We all know that water exists as ice crystals in its solid form. But it has been recently observed that water can exist even in its liquid form in crystals. In reality, water formed by melting of ice is in a state of liquid crystals. The lattice structure which is formed through hydration bonds is responsible for this phenomenon. Molecular imprinting in water is much interested in this area of research pertaining to this peculiar crystalline nature of water. It is believed that in the process of molecular imprinting of water using ‘guest’ molecules, this crystalline structure of water plays a crucial role. It is likely that more advanced studies about dynamics of crystallization of water may help us to evolve a perfect technology for molecular imprinting in water.
The studies about Clathrate Compounds or host-guest compounds in supra-molecular chemistry is an area in which we should have sincere interest. Clathrates are the molecular networks which are formed when gases dissolve in water under high pressure. They exist in a peculiar host–guest relationship. The studies about this phenomenon are still in their infancy. Clathrates have a crystalline nature, existing as molecular networks, formed by a process of water molecules arranging around the guest molecules. The studies about the dynamics of clathrate formation are also likely to help in evolving a perfect protocol for molecular imprinting in water. Even if the host molecules are removed from clathrates, the network of water molecules have been found to remain intact. More over, the existing clathrates can induce the formation of similar clathrates. It will be very useful to consider these above discoveries connecting them with the phenomenon of molecular imprinting.
A lot of studies has been so far published regarding shape memory materials. Several alloys having crystalline structure have been observed to possess shape memory property. Such materials are known as SMART materials. This phenomenon also has to be understood well while trying to evolve a molecular imprinting technique of drug designing.
It is in the phenomenon of ‘molecular memory of water’ itself that we naturally land on when we attempt to develop molecular imprinted drugs. We have already seen that the alcohol–water molecules contained in the medium used for imprinting arrange themselves around the ‘guest’ molecules, and form hydration shells. We should develop a way to systematically remove the ‘guest’ molecules entrapped in the hydration shells, so that empty hydration shells or ‘hydrosomes’ remain. These ‘hydrosomes’ will be imprinted with the three-dimensional ‘finger print’ of ‘guest’ molecules used for imprinting.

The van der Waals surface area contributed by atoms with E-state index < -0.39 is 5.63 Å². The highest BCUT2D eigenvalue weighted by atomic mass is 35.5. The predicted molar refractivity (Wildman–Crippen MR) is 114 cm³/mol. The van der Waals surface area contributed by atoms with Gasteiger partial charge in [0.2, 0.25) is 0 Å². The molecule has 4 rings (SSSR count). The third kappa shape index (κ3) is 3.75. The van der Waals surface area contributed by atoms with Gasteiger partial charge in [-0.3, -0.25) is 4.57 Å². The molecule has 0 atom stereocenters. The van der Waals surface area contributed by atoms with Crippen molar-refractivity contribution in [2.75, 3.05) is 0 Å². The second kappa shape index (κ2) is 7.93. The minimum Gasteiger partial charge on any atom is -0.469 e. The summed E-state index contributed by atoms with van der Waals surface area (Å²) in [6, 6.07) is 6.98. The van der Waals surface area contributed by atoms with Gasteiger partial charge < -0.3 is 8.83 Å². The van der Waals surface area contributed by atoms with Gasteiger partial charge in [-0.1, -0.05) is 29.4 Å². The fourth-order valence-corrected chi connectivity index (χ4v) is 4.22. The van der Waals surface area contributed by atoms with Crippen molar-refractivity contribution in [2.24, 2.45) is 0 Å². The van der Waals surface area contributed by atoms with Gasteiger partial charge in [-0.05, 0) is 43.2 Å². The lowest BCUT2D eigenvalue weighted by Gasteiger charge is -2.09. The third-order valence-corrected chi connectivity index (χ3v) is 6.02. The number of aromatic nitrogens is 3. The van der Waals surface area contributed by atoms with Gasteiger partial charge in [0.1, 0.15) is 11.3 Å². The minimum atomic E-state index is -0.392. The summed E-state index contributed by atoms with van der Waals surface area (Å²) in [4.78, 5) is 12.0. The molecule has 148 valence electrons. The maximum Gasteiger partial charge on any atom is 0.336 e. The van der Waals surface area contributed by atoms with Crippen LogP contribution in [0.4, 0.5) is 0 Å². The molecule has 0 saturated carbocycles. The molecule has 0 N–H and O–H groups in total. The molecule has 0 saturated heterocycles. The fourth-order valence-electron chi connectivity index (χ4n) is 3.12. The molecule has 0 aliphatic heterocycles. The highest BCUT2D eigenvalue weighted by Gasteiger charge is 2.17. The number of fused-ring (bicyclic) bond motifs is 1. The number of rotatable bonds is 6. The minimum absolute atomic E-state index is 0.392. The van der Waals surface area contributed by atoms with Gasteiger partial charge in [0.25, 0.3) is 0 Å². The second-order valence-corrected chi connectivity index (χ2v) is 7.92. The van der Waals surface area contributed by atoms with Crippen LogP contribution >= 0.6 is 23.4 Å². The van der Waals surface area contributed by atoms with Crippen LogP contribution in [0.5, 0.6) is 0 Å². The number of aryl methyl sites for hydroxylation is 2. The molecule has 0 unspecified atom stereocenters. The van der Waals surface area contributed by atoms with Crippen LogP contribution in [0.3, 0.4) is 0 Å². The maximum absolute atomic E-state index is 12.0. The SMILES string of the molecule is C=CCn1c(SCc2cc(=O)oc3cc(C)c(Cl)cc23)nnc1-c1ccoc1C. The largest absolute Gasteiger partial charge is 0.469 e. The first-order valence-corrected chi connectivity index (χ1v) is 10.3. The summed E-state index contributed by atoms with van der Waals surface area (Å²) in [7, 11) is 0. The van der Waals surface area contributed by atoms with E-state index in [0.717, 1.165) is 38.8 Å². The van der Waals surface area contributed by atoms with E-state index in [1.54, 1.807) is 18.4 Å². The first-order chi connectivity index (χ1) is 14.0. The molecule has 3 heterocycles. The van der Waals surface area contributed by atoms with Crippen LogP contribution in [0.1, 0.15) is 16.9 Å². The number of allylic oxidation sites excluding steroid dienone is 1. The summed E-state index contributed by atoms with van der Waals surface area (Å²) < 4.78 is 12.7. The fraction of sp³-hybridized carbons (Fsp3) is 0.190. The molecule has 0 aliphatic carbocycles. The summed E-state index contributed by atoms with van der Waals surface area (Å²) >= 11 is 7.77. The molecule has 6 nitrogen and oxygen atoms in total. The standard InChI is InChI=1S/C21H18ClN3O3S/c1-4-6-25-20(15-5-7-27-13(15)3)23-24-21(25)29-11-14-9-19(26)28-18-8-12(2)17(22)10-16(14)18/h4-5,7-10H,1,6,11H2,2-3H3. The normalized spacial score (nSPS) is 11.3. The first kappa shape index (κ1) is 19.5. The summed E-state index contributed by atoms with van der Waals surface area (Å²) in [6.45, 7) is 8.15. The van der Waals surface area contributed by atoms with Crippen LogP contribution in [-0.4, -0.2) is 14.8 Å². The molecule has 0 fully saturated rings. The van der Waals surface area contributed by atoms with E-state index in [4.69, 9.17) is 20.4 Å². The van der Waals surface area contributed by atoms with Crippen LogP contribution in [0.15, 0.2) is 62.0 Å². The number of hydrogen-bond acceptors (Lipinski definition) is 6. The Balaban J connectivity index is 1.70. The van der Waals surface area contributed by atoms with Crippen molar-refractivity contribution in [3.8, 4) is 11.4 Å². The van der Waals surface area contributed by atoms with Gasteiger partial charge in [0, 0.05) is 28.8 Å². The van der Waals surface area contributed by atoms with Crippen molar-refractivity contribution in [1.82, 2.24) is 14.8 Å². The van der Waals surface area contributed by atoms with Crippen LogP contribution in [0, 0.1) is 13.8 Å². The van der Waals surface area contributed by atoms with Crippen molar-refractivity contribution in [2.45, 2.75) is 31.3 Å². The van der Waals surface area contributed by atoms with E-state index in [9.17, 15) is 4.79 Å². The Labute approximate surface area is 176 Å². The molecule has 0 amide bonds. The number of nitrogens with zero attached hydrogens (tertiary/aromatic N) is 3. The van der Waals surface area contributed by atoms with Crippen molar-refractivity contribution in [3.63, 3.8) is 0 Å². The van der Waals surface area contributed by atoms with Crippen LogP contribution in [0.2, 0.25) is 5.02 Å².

When molecular imprinted water is introduced into the organism by any route, is carried by the body fluids, and transported to different parts of body. When molecular imprints come in the vicinity of ligands or active groups of pathological foreign molecules having similarity to the original ‘guest’ molecules, these molecular imprints selectively bind to those pathological molecules. By this process, pathological foreign molecules are prevented from binding with biological molecules, thereby relieving the biological molecules from pathological molecular blocks. This can be described as some sort of ‘molecular scavenging’ or entrapping of pathological molecules, by ‘hydrosomes’ or “molecular imrints”.
Drugs designed through molecular imprinting in water will be the safest of all therapeutic agents so far used in the history medical science. Though there is a chance for these molecular imprints affecting “off-target” molecules or ‘antitargets’ having similarity to the target molecules, such interactions will be of very transient nature, since these molecular imprints will be easily degraded into constituent water-ethyl alcohol molecules. Such temporary interactions with off-target molecules may not lead to any dangerous consequences. Factors such as bioavailability, metabolic half life, and lack of side effects also will be obviously remain in favorable range.
Using various ligands and pathological molecules involved in each disease process as ‘guest’ molecules, we can develop most appropriate specifc designer drugs against almost any disease. Instead of original pathological molecules or ligands, drug molecules having configurational similarity to them also can be used as “guest” molecules in the molecular imprinting protocol. Homeopathic potentization utilizes this strategy, which is the real essence of “similia similibus curentur”. I hereby appeal to the government and scientific community to take up this task with urgent priority, so that a whole new range of safe and effective designer drugs could be developed though this novel process of molecular imprinting in water.